the meat was done, and wasn't rubbery or anything. it was just not tender like how braised meat should be. after I eat the meat, there's still leftover tissue on the bone. There was NO bone exposed, the rack looks the same way it was before cooking.
__________________
Hyperion is offline   Reply With Quote
Old 07-04-2011, 01:10 AM   #4
Master Chef
 
Join Date: Jul 2008
Location: Park Drive Bar/Grill Los Angeles
Posts: 9,634
Several variables to deal with here. It looks to me like your ribs were undercooked. How and where did you monitor your temperature?
__________________
roadfix is offline   Reply With Quote
Old 07-04-2011, 02:24 AM   #5
Senior Cook
 
Join Date: Apr 2011
Posts: 340
Quote:
Originally Posted by roadfix View Post
Several variables to deal with here. It looks to me like your ribs were undercooked. How and where did you monitor your temperature?
I stick a probe thermometer into the grill through the top vent. it should monitor the temperature of the middle section of the dome
__________________
Hyperion is offline   Reply With Quote
Old 07-04-2011, 07:16 AM   #6
Chef Extraordinaire
 
Uncle Bob's Avatar
 
Join Date: Nov 2006
Location: Small Town Mississippi
Posts: 17,392
You will need to monitor the temperature of your cooker at grate level...where the meat is ~ Not in the "middle section of the dome"

Luck!
__________________
There is only one Quality worse than Hardness of Heart, and that is Softness of Head.

Kool-Aid...Think Before You Drink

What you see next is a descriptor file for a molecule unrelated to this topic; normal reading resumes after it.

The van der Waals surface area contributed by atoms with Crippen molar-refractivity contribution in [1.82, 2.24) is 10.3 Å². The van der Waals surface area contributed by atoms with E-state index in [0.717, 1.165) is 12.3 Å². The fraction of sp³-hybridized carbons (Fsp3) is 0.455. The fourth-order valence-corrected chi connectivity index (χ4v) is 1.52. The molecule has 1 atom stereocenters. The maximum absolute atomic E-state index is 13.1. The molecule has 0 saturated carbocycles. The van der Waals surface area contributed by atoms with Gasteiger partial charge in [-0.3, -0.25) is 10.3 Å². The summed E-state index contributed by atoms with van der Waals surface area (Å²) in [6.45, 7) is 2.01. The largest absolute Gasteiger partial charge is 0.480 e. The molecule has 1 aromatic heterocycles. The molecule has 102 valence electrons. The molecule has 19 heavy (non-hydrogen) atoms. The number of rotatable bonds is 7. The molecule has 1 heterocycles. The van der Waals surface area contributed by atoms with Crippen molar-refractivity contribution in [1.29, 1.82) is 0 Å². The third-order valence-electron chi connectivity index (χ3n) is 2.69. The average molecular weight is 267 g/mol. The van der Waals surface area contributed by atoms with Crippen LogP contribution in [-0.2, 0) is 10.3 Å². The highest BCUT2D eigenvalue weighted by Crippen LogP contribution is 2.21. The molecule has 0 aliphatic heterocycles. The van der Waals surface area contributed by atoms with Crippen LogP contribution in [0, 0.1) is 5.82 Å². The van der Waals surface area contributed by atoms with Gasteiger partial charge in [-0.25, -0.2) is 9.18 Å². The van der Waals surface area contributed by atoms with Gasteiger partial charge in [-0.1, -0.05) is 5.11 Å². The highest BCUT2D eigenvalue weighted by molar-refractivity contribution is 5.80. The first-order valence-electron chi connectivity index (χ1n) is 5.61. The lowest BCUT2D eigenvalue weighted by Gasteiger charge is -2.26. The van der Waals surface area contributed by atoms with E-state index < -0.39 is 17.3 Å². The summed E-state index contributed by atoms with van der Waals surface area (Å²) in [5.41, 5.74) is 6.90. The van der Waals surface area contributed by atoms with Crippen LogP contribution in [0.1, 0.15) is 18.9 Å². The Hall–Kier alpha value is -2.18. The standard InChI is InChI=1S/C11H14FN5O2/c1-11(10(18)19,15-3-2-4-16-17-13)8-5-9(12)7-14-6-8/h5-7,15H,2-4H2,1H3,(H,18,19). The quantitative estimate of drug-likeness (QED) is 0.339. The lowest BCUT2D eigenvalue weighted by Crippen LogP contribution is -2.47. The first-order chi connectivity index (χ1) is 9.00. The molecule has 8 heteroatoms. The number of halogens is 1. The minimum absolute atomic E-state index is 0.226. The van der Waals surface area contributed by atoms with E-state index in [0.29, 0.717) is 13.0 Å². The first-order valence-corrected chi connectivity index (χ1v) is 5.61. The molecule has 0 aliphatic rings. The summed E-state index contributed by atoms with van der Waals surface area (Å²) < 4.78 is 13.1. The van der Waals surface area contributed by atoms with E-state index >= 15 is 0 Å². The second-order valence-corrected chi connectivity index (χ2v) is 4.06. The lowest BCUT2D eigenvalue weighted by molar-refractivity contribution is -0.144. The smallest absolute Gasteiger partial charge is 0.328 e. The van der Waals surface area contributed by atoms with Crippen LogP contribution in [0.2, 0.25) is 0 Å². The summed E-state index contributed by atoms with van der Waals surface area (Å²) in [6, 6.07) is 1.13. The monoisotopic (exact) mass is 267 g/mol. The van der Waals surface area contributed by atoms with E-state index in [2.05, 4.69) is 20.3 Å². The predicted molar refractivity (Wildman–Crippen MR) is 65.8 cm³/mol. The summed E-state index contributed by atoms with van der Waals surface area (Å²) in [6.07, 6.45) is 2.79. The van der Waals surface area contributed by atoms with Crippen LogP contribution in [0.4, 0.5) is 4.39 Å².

Uncle Bob is offline   Reply With Quote
Old 07-04-2011, 09:41 AM   #7
Executive Chef
 
Rocklobster's Avatar
 
Join Date: Nov 2010
Location: Ottawa Valley, Ontario, Canada
Posts: 4,787
Don't feel bad. Chalk it all up to experience. You probably learned some valuable lessons. This technique isn't easy and requires lots of practice. There are also many variables that you need to take into consideration. If you like the texture of braised meats, then you won't achieve it with this method. I have already inquired and experimented numerous times. And not every technique is for everybody. Personally, I don't find the time it takes to be worth it. But, that's just me.
__________________
Rocklobster is offline   Reply With Quote
Old 07-04-2011, 12:07 PM   #8
Master Chef
 
Join Date: Jul 2008
Location: Park Drive Bar/Grill Los Angeles
Posts: 9,634
If doing ribs on the kettle is new to you I strongly suggest doing them at high heat.....around 350F. Tightly bank a full chimney worth of charcoal on just one side of the kettle (not all fully lit at once) and let the temp settle in at 350. After the white charcoal smoke clears (perhaps 15 min), place a chunk of smoke wood on the coals.
Then place your ribs on the indirect side, lid vent holes (completely open) directly above the ribs opposite the coals. Your ribs should be done in way under 3 hours.

You will not have to replenish charcoal at all if you start out with a full chimney load. Also, it's so much easier to maintain 350F on the kettle for 3 hours than trying to maintain 275F for 5 hours, for instance.
__________________
roadfix is offline   Reply With Quote
Old 07-04-2011, 02:12 PM   #9
Senior Cook
 
Join Date: Apr 2011
Posts: 340
Quote:
Originally Posted by Rocklobster View Post